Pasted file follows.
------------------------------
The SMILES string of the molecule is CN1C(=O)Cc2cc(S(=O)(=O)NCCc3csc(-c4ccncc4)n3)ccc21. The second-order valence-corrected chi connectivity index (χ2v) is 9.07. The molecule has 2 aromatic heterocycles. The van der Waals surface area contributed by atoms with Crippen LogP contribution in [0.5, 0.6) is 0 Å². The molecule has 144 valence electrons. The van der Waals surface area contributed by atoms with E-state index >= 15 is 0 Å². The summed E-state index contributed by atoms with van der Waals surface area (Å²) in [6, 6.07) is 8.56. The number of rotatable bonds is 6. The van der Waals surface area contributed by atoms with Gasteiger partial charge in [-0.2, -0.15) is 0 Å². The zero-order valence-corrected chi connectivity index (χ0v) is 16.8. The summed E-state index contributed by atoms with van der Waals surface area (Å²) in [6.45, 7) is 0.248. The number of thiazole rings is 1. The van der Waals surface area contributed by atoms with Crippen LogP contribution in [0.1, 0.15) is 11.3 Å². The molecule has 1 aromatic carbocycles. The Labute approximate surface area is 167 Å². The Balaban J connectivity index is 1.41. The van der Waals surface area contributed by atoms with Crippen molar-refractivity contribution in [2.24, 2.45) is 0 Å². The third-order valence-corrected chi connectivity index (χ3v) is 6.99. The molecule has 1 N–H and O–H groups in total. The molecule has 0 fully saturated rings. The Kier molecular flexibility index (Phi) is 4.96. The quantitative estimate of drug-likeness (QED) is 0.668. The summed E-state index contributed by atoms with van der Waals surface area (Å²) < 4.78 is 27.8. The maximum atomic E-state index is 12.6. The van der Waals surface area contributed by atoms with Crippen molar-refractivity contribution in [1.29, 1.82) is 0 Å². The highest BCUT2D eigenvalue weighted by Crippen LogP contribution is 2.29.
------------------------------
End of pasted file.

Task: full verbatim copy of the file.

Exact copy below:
The SMILES string of the molecule is CN1C(=O)Cc2cc(S(=O)(=O)NCCc3csc(-c4ccncc4)n3)ccc21. The second-order valence-corrected chi connectivity index (χ2v) is 9.07. The molecule has 2 aromatic heterocycles. The van der Waals surface area contributed by atoms with Crippen LogP contribution in [0.5, 0.6) is 0 Å². The molecule has 144 valence electrons. The van der Waals surface area contributed by atoms with E-state index >= 15 is 0 Å². The summed E-state index contributed by atoms with van der Waals surface area (Å²) in [6, 6.07) is 8.56. The number of rotatable bonds is 6. The van der Waals surface area contributed by atoms with Gasteiger partial charge in [-0.2, -0.15) is 0 Å². The zero-order valence-corrected chi connectivity index (χ0v) is 16.8. The summed E-state index contributed by atoms with van der Waals surface area (Å²) in [6.45, 7) is 0.248. The number of thiazole rings is 1. The van der Waals surface area contributed by atoms with Crippen LogP contribution in [0.1, 0.15) is 11.3 Å². The molecule has 1 aromatic carbocycles. The Labute approximate surface area is 167 Å². The Balaban J connectivity index is 1.41. The van der Waals surface area contributed by atoms with Crippen molar-refractivity contribution in [2.24, 2.45) is 0 Å². The third-order valence-corrected chi connectivity index (χ3v) is 6.99. The molecule has 1 N–H and O–H groups in total. The molecule has 0 fully saturated rings. The Kier molecular flexibility index (Phi) is 4.96. The quantitative estimate of drug-likeness (QED) is 0.668. The summed E-state index contributed by atoms with van der Waals surface area (Å²) < 4.78 is 27.8. The maximum atomic E-state index is 12.6. The van der Waals surface area contributed by atoms with Crippen molar-refractivity contribution in [1.29, 1.82) is 0 Å². The highest BCUT2D eigenvalue weighted by Crippen LogP contribution is 2.29.